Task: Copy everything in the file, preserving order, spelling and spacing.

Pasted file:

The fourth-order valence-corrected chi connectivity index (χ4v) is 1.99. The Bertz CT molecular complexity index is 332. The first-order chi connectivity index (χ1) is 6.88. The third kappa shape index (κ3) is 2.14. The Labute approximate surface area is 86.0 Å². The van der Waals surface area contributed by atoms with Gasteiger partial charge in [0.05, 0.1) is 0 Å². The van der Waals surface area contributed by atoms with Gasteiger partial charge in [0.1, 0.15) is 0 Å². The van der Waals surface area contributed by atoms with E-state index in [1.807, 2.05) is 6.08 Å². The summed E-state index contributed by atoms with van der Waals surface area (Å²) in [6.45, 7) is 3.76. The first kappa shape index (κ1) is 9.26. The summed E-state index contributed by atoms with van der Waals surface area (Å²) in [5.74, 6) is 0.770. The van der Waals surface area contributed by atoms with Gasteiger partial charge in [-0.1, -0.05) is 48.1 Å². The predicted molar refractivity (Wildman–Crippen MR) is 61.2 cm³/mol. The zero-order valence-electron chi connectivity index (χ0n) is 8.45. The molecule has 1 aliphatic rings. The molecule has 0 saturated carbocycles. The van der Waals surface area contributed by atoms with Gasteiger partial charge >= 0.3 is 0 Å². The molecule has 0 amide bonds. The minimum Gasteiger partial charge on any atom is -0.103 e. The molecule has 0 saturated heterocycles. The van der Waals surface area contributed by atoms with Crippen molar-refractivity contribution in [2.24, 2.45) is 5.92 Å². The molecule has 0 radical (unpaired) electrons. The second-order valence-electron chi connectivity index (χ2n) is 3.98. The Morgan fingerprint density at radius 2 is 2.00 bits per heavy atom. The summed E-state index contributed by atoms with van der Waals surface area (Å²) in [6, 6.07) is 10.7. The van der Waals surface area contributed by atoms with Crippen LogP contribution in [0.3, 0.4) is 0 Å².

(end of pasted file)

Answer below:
The fourth-order valence-corrected chi connectivity index (χ4v) is 1.99. The Bertz CT molecular complexity index is 332. The first-order chi connectivity index (χ1) is 6.88. The third kappa shape index (κ3) is 2.14. The Labute approximate surface area is 86.0 Å². The van der Waals surface area contributed by atoms with Gasteiger partial charge in [0.05, 0.1) is 0 Å². The van der Waals surface area contributed by atoms with Gasteiger partial charge in [0.1, 0.15) is 0 Å². The van der Waals surface area contributed by atoms with E-state index in [1.807, 2.05) is 6.08 Å². The summed E-state index contributed by atoms with van der Waals surface area (Å²) in [6.45, 7) is 3.76. The first kappa shape index (κ1) is 9.26. The summed E-state index contributed by atoms with van der Waals surface area (Å²) in [5.74, 6) is 0.770. The van der Waals surface area contributed by atoms with Gasteiger partial charge in [-0.1, -0.05) is 48.1 Å². The predicted molar refractivity (Wildman–Crippen MR) is 61.2 cm³/mol. The zero-order valence-electron chi connectivity index (χ0n) is 8.45. The molecule has 1 aliphatic rings. The molecule has 0 saturated carbocycles. The van der Waals surface area contributed by atoms with Gasteiger partial charge >= 0.3 is 0 Å². The molecule has 0 amide bonds. The minimum Gasteiger partial charge on any atom is -0.103 e. The molecule has 0 saturated heterocycles. The van der Waals surface area contributed by atoms with Crippen molar-refractivity contribution in [2.24, 2.45) is 5.92 Å². The molecule has 0 radical (unpaired) electrons. The second-order valence-electron chi connectivity index (χ2n) is 3.98. The Morgan fingerprint density at radius 2 is 2.00 bits per heavy atom. The summed E-state index contributed by atoms with van der Waals surface area (Å²) in [6, 6.07) is 10.7. The van der Waals surface area contributed by atoms with Crippen LogP contribution in [0.3, 0.4) is 0 Å².